Will New US Cybersecurity Laws Actually Improve Security?

The US House and Senate Intelligence Committee just passed a Cybersecurity Bill that critics argue it is not likely to improve cybersecurity. In fact, because it undermines the privacy of electronic communications by encouraging companies to broadly share private data with the government and each other, it may actually damage cybersecurity.


For anyone who follows intelligence policy, this shouldn’t be a surprise. The intelligence community all too often launches grand new programs without conducting the appropriate research and evaluations to determine whether they will work, or simply create new harms.

The examples are numerous and it is a problem identified long ago by Clark Kent Ervin, the Department of Homeland Security’s first inspector general. As Ervin suggests, when intelligence agencies fail to evaluate their programs, a network of inspectors general, congressional auditors and outside watchdogs often fill the gap. But even when these oversight mechanisms identify an ineffective and wasteful security program, it’s all but impossible to end.

The FBI and National Security Agency had long told Congress and the Foreign Intelligence Surveillance Court that the bulk collection of all domestic telephony metadata was “vital” to its counterterrorism efforts. But once Edward Snowden leaked the program to journalists, these claims crumbled under public scrutiny. The government now admits it didn’t help interdict any terrorist attacks, a conclusion backed by a group of experts the President charged with reviewing it. Yet a bill that would not even have ended the program, but merely narrowed the government’s use of the data, failed last year.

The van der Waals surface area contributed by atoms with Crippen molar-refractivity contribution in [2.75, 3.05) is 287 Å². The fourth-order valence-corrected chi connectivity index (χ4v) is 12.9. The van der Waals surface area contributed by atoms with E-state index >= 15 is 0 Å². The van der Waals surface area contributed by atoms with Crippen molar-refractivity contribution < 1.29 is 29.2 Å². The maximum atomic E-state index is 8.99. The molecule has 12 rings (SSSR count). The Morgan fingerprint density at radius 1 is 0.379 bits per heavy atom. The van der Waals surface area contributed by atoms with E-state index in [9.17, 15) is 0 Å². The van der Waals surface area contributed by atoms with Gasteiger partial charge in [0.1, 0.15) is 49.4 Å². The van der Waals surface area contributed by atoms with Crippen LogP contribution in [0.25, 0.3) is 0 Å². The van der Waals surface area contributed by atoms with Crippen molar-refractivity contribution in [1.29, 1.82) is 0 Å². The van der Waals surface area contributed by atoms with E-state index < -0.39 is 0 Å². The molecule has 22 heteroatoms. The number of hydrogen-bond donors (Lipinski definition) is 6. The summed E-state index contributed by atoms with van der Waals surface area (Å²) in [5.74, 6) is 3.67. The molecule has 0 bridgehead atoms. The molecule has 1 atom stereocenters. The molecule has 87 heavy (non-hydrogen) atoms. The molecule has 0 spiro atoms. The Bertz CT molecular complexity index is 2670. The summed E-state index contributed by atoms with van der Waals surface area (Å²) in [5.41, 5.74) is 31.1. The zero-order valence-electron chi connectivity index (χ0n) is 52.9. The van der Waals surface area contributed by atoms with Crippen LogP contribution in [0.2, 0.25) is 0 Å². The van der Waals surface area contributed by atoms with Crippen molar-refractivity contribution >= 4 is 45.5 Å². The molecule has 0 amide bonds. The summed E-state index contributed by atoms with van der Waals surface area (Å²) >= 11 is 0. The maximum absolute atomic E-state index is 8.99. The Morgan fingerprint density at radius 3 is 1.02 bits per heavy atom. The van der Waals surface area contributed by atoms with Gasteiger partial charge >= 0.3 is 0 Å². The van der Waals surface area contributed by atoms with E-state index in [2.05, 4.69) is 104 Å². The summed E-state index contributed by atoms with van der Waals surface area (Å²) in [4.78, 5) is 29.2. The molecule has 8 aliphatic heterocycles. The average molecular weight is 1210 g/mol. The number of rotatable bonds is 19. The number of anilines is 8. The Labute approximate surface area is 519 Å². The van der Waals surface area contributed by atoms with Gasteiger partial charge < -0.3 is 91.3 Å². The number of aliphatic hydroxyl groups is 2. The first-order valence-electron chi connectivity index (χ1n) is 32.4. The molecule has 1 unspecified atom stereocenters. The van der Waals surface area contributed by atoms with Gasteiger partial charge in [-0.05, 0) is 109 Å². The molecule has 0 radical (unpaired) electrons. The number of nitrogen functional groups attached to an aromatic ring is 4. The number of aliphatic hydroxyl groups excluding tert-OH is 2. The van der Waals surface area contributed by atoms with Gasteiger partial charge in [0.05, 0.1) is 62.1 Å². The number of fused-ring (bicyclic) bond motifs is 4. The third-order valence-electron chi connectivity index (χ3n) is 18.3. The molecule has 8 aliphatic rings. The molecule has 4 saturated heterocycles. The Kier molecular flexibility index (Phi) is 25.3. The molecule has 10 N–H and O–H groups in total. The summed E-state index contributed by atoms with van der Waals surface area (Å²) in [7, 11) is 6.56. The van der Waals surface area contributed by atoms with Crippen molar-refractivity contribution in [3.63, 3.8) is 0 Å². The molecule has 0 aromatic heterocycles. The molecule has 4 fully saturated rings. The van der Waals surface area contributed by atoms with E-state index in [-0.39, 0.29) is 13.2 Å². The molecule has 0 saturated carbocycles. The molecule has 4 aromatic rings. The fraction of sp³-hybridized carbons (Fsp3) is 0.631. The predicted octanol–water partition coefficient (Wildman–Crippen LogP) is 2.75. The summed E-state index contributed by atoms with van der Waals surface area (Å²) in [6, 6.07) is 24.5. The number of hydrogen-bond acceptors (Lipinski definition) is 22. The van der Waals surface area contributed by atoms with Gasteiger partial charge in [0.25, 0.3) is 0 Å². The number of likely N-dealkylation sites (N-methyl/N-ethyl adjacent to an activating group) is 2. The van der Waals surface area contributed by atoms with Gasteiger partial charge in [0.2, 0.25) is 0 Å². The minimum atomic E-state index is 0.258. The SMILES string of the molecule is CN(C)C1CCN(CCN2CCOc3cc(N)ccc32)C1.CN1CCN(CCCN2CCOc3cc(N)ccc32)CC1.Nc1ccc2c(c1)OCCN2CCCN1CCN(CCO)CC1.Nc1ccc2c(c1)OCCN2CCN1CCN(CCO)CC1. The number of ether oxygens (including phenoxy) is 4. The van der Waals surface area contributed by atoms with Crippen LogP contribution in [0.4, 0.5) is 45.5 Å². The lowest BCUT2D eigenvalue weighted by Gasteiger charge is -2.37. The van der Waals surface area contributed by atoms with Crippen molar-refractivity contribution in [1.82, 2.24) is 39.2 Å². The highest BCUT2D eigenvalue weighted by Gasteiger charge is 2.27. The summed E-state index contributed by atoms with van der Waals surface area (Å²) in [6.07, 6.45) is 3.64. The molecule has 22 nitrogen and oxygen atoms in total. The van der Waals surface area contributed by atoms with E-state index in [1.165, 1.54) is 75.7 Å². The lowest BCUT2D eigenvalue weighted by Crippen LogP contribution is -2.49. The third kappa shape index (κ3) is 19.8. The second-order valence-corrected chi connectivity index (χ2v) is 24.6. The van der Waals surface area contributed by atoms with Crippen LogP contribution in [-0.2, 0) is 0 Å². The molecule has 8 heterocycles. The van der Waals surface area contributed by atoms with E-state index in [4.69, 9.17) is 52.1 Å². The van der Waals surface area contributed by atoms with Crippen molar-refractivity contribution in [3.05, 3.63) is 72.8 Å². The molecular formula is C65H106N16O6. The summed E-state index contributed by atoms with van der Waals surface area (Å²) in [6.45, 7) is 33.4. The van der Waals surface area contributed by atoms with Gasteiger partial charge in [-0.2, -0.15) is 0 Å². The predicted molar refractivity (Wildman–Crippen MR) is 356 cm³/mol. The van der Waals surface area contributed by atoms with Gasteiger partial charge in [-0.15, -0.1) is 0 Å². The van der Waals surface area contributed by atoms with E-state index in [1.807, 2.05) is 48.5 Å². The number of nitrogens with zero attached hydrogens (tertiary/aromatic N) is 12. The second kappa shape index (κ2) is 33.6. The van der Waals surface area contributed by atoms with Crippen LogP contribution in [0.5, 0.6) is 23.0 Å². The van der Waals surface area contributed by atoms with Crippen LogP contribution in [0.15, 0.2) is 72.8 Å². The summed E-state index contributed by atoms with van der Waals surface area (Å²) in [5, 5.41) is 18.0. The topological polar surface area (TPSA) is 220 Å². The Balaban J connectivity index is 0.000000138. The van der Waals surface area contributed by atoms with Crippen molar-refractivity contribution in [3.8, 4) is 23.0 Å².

The Cybersecurity Information Sharing Act passed by Senate Intelligence Committee is yet another example of this phenomenon. Experts agree that the bill would do little, if anything, to reduce the large data breaches we’ve seen in recent years, which have been caused by bad cyber security practices rather than a lack of information about threats. If passed by the full Congress, it would further weaken electronic privacy laws and ultimately put our data at greater risk. The bill would add another layer of government surveillance on a US tech industry that is already facing financial losses estimated at $180 billion as a result of the exposure of NSA’s aggressive collection programs.

Intelligence agencies should be in the habit of evaluating all the possible consequences of an activity undertaken in the name of security before it is implemented. As Sen. Ron Wyden, D-Ore., the Intelligence Committee’s lone dissenting vote against the bill, argued, “If information-sharing legislation does not include adequate privacy protections then that’s not a cyber security bill – it’s a surveillance bill by another name.”

We don’t need another surveillance program that doesn’t improve our security. 

Defenseone  http://bit.ly/19EQIT1

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